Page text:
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Gibbonsville - Mining Camp to Bedroom
Nestled in the Bitterroot Mountains, just about 13 miles south of the
border on U.S. 93, is the small community of Gibbonsville,
before this settlement became a mining camp, Lewis and Clark traveled
through the area in September, 1805, describing it as filled with rocky
hills and dense vegetation. During their journey, they were required to
cut a road just northwest of the present-day townsite through a very steep
area. Along the way, several of their horses fell or slipped down the
hillsides, during which one was permanently crippled and two gave out.
first settlers made their homes here about 1872, at which time the tiny
spot was referred to as Dahlongi. However, in 1877, after gold was
discovered on Anderson and Dahlonega Creeks, the small settlement
officially became a town and was named Gibbonsville in honor of Colonel
John Gibbon, who pursued the Nez Perce Indians and fought in the Battle of
the Big Hole.
This old barn sits right outside Gibbonsville,
Kathy Weiser, July, 2008.
Gibtown, the miners quickly set about building several mines, the
largest of which was the A.D.& M. Mine. Soon cabins dotted the
hillsides and several businesses were servicing the some 600 men
employed in the mines. At the same time, the town served as a supply
route along an rugged road between
Utah and the
Northern Railway terminal in
its peak, Gibbonsville boasted more than 100 buildings, including two
saw mills, a roller mill, five stamp mills, a newspaper and eight
One of the most successful businesses was Kerns Brewery, which was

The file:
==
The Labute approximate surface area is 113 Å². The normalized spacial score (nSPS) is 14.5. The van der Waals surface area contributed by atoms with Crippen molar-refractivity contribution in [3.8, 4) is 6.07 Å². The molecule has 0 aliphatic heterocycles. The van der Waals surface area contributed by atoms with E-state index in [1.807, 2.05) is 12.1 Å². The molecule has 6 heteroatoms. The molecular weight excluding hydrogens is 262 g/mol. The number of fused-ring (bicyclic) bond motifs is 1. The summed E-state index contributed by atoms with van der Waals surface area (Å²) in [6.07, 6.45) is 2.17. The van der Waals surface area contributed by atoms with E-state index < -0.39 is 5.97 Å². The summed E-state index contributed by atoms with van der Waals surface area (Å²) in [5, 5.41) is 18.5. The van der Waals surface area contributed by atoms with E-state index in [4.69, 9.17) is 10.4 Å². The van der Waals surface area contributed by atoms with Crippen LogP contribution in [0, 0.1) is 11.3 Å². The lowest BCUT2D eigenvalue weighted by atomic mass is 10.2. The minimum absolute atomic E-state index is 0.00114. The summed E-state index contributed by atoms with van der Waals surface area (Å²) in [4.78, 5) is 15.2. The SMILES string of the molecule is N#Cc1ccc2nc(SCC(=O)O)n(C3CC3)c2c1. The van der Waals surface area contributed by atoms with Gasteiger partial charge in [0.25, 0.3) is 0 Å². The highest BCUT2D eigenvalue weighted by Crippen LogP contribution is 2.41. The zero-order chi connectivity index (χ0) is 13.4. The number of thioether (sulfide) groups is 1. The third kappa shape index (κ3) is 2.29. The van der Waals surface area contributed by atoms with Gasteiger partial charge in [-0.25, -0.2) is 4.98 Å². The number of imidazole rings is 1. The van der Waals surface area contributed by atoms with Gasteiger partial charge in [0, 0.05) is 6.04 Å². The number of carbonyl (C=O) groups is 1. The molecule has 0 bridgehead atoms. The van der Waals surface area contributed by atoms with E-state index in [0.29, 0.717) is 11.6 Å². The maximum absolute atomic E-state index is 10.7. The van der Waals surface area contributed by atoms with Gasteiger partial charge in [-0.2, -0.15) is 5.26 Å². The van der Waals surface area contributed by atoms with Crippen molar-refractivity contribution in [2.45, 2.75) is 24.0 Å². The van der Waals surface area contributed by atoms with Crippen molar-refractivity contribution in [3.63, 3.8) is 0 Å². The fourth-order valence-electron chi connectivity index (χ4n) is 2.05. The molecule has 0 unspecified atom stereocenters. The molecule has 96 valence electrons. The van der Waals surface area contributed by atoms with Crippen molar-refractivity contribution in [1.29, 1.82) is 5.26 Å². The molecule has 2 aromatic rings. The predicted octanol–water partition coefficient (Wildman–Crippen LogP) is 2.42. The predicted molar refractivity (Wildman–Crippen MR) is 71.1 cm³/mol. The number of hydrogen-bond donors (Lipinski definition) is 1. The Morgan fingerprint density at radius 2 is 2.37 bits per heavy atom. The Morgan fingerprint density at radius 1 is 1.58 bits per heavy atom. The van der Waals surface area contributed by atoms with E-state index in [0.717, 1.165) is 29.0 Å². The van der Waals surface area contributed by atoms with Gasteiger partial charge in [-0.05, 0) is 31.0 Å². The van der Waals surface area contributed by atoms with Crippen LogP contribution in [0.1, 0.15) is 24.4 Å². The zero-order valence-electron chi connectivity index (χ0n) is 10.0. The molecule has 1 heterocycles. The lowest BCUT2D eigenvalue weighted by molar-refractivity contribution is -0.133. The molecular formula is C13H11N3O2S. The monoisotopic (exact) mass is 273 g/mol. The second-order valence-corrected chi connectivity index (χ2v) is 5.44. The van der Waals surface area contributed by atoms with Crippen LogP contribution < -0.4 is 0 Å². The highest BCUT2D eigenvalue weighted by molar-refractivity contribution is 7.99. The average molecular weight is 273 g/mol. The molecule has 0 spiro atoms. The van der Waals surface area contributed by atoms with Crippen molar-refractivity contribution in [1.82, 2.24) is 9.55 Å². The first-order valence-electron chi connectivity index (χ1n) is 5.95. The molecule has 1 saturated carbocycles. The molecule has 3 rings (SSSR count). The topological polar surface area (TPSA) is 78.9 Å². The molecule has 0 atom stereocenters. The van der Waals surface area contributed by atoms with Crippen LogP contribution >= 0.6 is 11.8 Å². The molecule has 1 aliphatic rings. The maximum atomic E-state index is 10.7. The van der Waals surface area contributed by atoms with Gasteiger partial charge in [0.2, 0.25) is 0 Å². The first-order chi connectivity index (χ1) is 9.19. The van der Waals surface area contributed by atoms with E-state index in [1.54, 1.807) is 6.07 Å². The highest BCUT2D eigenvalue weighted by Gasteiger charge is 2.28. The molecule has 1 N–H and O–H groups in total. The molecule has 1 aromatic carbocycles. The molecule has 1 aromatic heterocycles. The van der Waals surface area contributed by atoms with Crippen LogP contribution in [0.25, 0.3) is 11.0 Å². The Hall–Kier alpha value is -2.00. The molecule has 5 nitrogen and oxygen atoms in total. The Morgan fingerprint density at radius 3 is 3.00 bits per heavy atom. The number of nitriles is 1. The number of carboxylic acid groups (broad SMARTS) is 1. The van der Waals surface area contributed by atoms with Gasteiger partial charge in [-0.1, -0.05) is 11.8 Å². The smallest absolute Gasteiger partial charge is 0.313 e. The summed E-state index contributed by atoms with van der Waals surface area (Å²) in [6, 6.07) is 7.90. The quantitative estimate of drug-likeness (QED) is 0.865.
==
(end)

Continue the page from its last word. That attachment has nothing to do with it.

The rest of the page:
established by German immigrant, George Kerns, in 1897. Kerns beer was
so popular that men were said to have come from all over the area for
a sip of his brew and he supplied some 13 area saloons. Over the
years, the building served a variety of purposes and underwent several
name changes. In 1926, it became a Texaco gas station, which added a
café and cabins. An RV Park was added in the 1950’s and today the site
continues to operate as the Broken Arrow Resort and Restaurant.
The gold placers in Gibbonsville continued to be worked extensively,
recovering some about $2
million in gold, about half of which came from the A. D.& M. Mine.
However, by the turn of the century, the ore was beginning to play
out, and when a disastrous fire blazed in 1907, production
ceased altogether. Mining continued sporadically over the next
decades, finally ceasing forever in 1959.
Today, Gibbonsville is not a ghost town,
but rather a sleepy little burg of a little more than 100 residents.
Though it bears little resemblance to its boisterous mining days,
there are several buildings in the community that have been restored
from those earlier days and the vestiges of the A.D. and M. Mine
remain. The town also boasts the Gibbonsville Relic Museum, which is
located in what appears to be an old school.
The Gibbonsville Relic Museum, Kathy
Weiser, July, 2008.
The most interesting stop for us however, was
the Gibbsonsville Cemetery, which is fairly unkempt, but apparently, this
hasn’t always been the case. The old graveyard includes burials that are
more than a century old with wooden markers, which have to have been
replaced at one time, as they couldn’t have withstood the test of time.
Though, these too, are starting to wear, they are clearly readable.
Gibbonsville is 13 miles south of the
Border on U.S. Highway 93.
of America, updated July, 2011
your article on Gibbonsville,
little community is where I was born and raised. I attended the school
(Relic Museum) for my first six years of school. Brought back many memories. I have lived in Alaska for 40 years,
but go back to visit Gibtown periodically. Thanks for your review of this
wonderful place. - Carol Gordon, Alaska, November, 2009
Mining remains just outside Gibbonsville,
Kathy Weiser, July, 2008.
The Gibbonsville Cemetery is a mixture of
century old and modern day markers, Kathy Weiser, July, 2008.
Throughout the area, a few old, non-restored
cabins hide in the woods, Kathy Weiser, July, 2008.
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